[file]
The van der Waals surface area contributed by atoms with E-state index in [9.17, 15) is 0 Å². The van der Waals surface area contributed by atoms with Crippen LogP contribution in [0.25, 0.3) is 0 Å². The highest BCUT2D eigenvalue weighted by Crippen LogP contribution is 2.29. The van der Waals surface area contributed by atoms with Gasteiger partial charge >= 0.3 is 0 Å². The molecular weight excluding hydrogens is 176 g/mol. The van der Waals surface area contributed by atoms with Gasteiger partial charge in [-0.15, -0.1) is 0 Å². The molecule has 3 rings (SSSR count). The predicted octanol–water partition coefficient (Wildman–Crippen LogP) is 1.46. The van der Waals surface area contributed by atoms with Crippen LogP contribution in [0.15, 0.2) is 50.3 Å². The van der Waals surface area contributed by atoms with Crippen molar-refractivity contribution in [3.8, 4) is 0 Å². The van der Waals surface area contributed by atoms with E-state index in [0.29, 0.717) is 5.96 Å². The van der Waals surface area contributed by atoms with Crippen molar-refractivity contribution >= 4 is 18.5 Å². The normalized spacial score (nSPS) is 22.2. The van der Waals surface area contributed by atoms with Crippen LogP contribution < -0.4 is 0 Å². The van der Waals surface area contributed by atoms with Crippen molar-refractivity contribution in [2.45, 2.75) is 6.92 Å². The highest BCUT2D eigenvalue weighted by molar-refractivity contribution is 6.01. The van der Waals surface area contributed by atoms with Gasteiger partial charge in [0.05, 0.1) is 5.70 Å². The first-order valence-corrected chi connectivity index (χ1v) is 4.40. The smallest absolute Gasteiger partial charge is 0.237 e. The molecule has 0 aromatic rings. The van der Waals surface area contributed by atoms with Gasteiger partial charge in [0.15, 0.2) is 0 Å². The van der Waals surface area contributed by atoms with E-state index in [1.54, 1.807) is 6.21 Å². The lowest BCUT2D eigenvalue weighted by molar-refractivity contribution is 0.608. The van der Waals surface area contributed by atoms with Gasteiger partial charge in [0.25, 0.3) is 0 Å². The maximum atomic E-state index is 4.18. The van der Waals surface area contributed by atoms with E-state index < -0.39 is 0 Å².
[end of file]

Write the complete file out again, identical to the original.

The van der Waals surface area contributed by atoms with E-state index in [9.17, 15) is 0 Å². The van der Waals surface area contributed by atoms with Crippen LogP contribution in [0.25, 0.3) is 0 Å². The highest BCUT2D eigenvalue weighted by Crippen LogP contribution is 2.29. The van der Waals surface area contributed by atoms with Gasteiger partial charge >= 0.3 is 0 Å². The molecular weight excluding hydrogens is 176 g/mol. The van der Waals surface area contributed by atoms with Gasteiger partial charge in [-0.15, -0.1) is 0 Å². The molecule has 3 rings (SSSR count). The predicted octanol–water partition coefficient (Wildman–Crippen LogP) is 1.46. The van der Waals surface area contributed by atoms with Crippen LogP contribution in [0.15, 0.2) is 50.3 Å². The van der Waals surface area contributed by atoms with Crippen molar-refractivity contribution in [3.8, 4) is 0 Å². The van der Waals surface area contributed by atoms with E-state index in [0.29, 0.717) is 5.96 Å². The van der Waals surface area contributed by atoms with Crippen molar-refractivity contribution >= 4 is 18.5 Å². The normalized spacial score (nSPS) is 22.2. The van der Waals surface area contributed by atoms with Crippen LogP contribution < -0.4 is 0 Å². The van der Waals surface area contributed by atoms with Crippen molar-refractivity contribution in [2.45, 2.75) is 6.92 Å². The highest BCUT2D eigenvalue weighted by molar-refractivity contribution is 6.01. The van der Waals surface area contributed by atoms with Gasteiger partial charge in [0.05, 0.1) is 5.70 Å². The first-order valence-corrected chi connectivity index (χ1v) is 4.40. The smallest absolute Gasteiger partial charge is 0.237 e. The molecule has 0 aromatic rings. The van der Waals surface area contributed by atoms with Gasteiger partial charge in [0.15, 0.2) is 0 Å². The van der Waals surface area contributed by atoms with E-state index in [1.54, 1.807) is 6.21 Å². The lowest BCUT2D eigenvalue weighted by molar-refractivity contribution is 0.608. The van der Waals surface area contributed by atoms with Gasteiger partial charge in [0.25, 0.3) is 0 Å². The maximum atomic E-state index is 4.18. The van der Waals surface area contributed by atoms with E-state index < -0.39 is 0 Å².